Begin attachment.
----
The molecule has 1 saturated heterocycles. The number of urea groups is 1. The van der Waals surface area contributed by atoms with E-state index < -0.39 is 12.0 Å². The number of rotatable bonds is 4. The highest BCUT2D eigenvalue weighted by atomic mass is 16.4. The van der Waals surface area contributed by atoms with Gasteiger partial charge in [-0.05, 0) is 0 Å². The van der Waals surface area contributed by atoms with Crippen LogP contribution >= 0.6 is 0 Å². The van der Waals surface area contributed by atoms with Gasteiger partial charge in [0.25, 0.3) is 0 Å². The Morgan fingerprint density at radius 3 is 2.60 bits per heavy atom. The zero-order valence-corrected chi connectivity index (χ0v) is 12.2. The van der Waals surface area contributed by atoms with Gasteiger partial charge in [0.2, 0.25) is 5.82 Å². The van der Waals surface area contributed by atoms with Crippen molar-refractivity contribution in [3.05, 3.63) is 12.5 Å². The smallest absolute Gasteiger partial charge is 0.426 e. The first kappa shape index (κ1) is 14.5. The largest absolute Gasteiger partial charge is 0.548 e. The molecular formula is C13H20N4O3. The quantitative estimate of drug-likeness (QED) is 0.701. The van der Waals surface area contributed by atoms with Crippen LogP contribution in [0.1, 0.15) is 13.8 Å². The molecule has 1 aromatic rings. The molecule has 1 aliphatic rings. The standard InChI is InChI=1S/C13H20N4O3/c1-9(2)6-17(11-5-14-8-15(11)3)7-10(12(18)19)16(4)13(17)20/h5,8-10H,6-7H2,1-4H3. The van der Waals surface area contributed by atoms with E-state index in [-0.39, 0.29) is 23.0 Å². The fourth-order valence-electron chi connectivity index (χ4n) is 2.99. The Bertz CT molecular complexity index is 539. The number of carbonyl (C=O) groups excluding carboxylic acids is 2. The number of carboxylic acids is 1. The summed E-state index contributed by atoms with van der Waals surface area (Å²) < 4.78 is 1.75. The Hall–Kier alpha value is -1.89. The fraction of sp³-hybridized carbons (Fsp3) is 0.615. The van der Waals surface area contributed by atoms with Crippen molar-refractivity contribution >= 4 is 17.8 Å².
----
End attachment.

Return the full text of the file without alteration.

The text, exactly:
The molecule has 1 saturated heterocycles. The number of urea groups is 1. The van der Waals surface area contributed by atoms with E-state index < -0.39 is 12.0 Å². The number of rotatable bonds is 4. The highest BCUT2D eigenvalue weighted by atomic mass is 16.4. The van der Waals surface area contributed by atoms with Gasteiger partial charge in [-0.05, 0) is 0 Å². The van der Waals surface area contributed by atoms with Crippen LogP contribution >= 0.6 is 0 Å². The van der Waals surface area contributed by atoms with Gasteiger partial charge in [0.25, 0.3) is 0 Å². The Morgan fingerprint density at radius 3 is 2.60 bits per heavy atom. The zero-order valence-corrected chi connectivity index (χ0v) is 12.2. The van der Waals surface area contributed by atoms with Gasteiger partial charge in [0.2, 0.25) is 5.82 Å². The van der Waals surface area contributed by atoms with Crippen molar-refractivity contribution in [3.05, 3.63) is 12.5 Å². The smallest absolute Gasteiger partial charge is 0.426 e. The first kappa shape index (κ1) is 14.5. The largest absolute Gasteiger partial charge is 0.548 e. The molecular formula is C13H20N4O3. The quantitative estimate of drug-likeness (QED) is 0.701. The van der Waals surface area contributed by atoms with Crippen LogP contribution in [0.1, 0.15) is 13.8 Å². The molecule has 1 aromatic rings. The molecule has 1 aliphatic rings. The standard InChI is InChI=1S/C13H20N4O3/c1-9(2)6-17(11-5-14-8-15(11)3)7-10(12(18)19)16(4)13(17)20/h5,8-10H,6-7H2,1-4H3. The van der Waals surface area contributed by atoms with E-state index in [-0.39, 0.29) is 23.0 Å². The fourth-order valence-electron chi connectivity index (χ4n) is 2.99. The Bertz CT molecular complexity index is 539. The number of carbonyl (C=O) groups excluding carboxylic acids is 2. The number of carboxylic acids is 1. The summed E-state index contributed by atoms with van der Waals surface area (Å²) < 4.78 is 1.75. The Hall–Kier alpha value is -1.89. The fraction of sp³-hybridized carbons (Fsp3) is 0.615. The van der Waals surface area contributed by atoms with Crippen molar-refractivity contribution >= 4 is 17.8 Å².